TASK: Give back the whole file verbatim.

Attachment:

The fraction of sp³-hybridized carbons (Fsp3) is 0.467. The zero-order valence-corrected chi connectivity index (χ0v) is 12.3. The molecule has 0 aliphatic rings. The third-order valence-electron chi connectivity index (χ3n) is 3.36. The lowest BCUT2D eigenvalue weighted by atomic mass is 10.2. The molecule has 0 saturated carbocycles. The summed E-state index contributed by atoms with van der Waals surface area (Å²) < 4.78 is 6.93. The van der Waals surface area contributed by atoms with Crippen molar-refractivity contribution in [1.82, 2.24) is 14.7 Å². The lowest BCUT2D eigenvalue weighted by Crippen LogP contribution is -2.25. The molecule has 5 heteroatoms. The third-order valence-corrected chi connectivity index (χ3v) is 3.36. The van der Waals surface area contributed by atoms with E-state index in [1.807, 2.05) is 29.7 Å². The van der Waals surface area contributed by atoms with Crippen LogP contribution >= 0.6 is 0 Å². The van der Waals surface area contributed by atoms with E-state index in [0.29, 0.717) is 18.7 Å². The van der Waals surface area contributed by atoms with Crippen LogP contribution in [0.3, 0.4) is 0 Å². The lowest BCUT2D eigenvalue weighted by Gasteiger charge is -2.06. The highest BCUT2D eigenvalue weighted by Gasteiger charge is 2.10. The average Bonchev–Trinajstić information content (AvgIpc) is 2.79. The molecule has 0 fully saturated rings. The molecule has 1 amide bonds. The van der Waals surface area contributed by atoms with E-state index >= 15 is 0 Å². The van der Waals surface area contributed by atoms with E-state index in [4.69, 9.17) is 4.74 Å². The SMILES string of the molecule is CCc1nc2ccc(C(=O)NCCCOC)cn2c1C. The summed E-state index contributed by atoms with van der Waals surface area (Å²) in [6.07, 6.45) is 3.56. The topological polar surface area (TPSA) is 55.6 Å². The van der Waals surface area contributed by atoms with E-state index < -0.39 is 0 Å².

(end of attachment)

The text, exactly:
The fraction of sp³-hybridized carbons (Fsp3) is 0.467. The zero-order valence-corrected chi connectivity index (χ0v) is 12.3. The molecule has 0 aliphatic rings. The third-order valence-electron chi connectivity index (χ3n) is 3.36. The lowest BCUT2D eigenvalue weighted by atomic mass is 10.2. The molecule has 0 saturated carbocycles. The summed E-state index contributed by atoms with van der Waals surface area (Å²) < 4.78 is 6.93. The van der Waals surface area contributed by atoms with Crippen molar-refractivity contribution in [1.82, 2.24) is 14.7 Å². The lowest BCUT2D eigenvalue weighted by Crippen LogP contribution is -2.25. The molecule has 5 heteroatoms. The third-order valence-corrected chi connectivity index (χ3v) is 3.36. The van der Waals surface area contributed by atoms with E-state index in [1.807, 2.05) is 29.7 Å². The van der Waals surface area contributed by atoms with Crippen LogP contribution >= 0.6 is 0 Å². The van der Waals surface area contributed by atoms with E-state index in [0.29, 0.717) is 18.7 Å². The van der Waals surface area contributed by atoms with Crippen LogP contribution in [0.3, 0.4) is 0 Å². The lowest BCUT2D eigenvalue weighted by Gasteiger charge is -2.06. The highest BCUT2D eigenvalue weighted by Gasteiger charge is 2.10. The average Bonchev–Trinajstić information content (AvgIpc) is 2.79. The molecule has 0 fully saturated rings. The molecule has 1 amide bonds. The van der Waals surface area contributed by atoms with E-state index >= 15 is 0 Å². The van der Waals surface area contributed by atoms with E-state index in [4.69, 9.17) is 4.74 Å². The SMILES string of the molecule is CCc1nc2ccc(C(=O)NCCCOC)cn2c1C. The summed E-state index contributed by atoms with van der Waals surface area (Å²) in [6.07, 6.45) is 3.56. The topological polar surface area (TPSA) is 55.6 Å². The van der Waals surface area contributed by atoms with E-state index < -0.39 is 0 Å².